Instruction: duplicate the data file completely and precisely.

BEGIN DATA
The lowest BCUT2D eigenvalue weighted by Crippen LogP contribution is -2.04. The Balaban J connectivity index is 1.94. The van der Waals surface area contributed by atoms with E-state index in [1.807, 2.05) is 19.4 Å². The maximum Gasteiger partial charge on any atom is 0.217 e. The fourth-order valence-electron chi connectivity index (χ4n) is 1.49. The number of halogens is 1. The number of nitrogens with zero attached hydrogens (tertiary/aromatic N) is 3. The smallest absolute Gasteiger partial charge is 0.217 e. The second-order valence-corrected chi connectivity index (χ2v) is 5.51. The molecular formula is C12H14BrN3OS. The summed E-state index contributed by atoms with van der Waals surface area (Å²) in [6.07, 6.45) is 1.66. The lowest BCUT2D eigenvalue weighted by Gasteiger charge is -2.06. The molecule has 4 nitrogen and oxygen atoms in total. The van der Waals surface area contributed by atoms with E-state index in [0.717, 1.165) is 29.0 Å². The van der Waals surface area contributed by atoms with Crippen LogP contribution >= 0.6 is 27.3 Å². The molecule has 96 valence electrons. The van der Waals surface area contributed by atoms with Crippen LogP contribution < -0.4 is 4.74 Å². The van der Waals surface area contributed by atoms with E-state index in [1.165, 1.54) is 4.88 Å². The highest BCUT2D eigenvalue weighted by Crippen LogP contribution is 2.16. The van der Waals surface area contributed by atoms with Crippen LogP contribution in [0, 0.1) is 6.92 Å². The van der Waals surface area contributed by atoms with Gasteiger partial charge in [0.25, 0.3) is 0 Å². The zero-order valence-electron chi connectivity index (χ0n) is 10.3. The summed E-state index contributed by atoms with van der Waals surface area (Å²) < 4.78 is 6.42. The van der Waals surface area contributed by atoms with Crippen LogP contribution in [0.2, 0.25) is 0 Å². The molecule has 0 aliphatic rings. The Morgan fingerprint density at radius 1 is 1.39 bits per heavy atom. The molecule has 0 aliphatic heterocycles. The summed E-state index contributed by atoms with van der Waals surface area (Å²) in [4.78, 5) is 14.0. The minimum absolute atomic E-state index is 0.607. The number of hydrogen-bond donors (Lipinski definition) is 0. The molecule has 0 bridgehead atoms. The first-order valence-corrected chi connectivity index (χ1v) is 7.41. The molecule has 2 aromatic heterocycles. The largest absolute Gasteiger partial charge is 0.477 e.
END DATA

The lowest BCUT2D eigenvalue weighted by Crippen LogP contribution is -2.04. The Balaban J connectivity index is 1.94. The van der Waals surface area contributed by atoms with E-state index in [1.807, 2.05) is 19.4 Å². The maximum Gasteiger partial charge on any atom is 0.217 e. The fourth-order valence-electron chi connectivity index (χ4n) is 1.49. The number of halogens is 1. The number of nitrogens with zero attached hydrogens (tertiary/aromatic N) is 3. The smallest absolute Gasteiger partial charge is 0.217 e. The second-order valence-corrected chi connectivity index (χ2v) is 5.51. The molecular formula is C12H14BrN3OS. The summed E-state index contributed by atoms with van der Waals surface area (Å²) in [6.07, 6.45) is 1.66. The lowest BCUT2D eigenvalue weighted by Gasteiger charge is -2.06. The molecule has 4 nitrogen and oxygen atoms in total. The van der Waals surface area contributed by atoms with E-state index in [0.717, 1.165) is 29.0 Å². The van der Waals surface area contributed by atoms with Crippen LogP contribution >= 0.6 is 27.3 Å². The molecule has 96 valence electrons. The van der Waals surface area contributed by atoms with Crippen LogP contribution < -0.4 is 4.74 Å². The van der Waals surface area contributed by atoms with E-state index in [1.165, 1.54) is 4.88 Å². The highest BCUT2D eigenvalue weighted by Crippen LogP contribution is 2.16. The van der Waals surface area contributed by atoms with Crippen LogP contribution in [0, 0.1) is 6.92 Å². The van der Waals surface area contributed by atoms with Gasteiger partial charge in [0.25, 0.3) is 0 Å². The zero-order valence-electron chi connectivity index (χ0n) is 10.3. The summed E-state index contributed by atoms with van der Waals surface area (Å²) < 4.78 is 6.42. The van der Waals surface area contributed by atoms with Crippen LogP contribution in [0.2, 0.25) is 0 Å². The molecule has 0 aliphatic rings. The Morgan fingerprint density at radius 1 is 1.39 bits per heavy atom. The molecule has 0 aliphatic heterocycles. The summed E-state index contributed by atoms with van der Waals surface area (Å²) in [4.78, 5) is 14.0. The minimum absolute atomic E-state index is 0.607. The number of hydrogen-bond donors (Lipinski definition) is 0. The molecule has 0 bridgehead atoms. The first-order valence-corrected chi connectivity index (χ1v) is 7.41. The molecule has 2 aromatic heterocycles. The largest absolute Gasteiger partial charge is 0.477 e.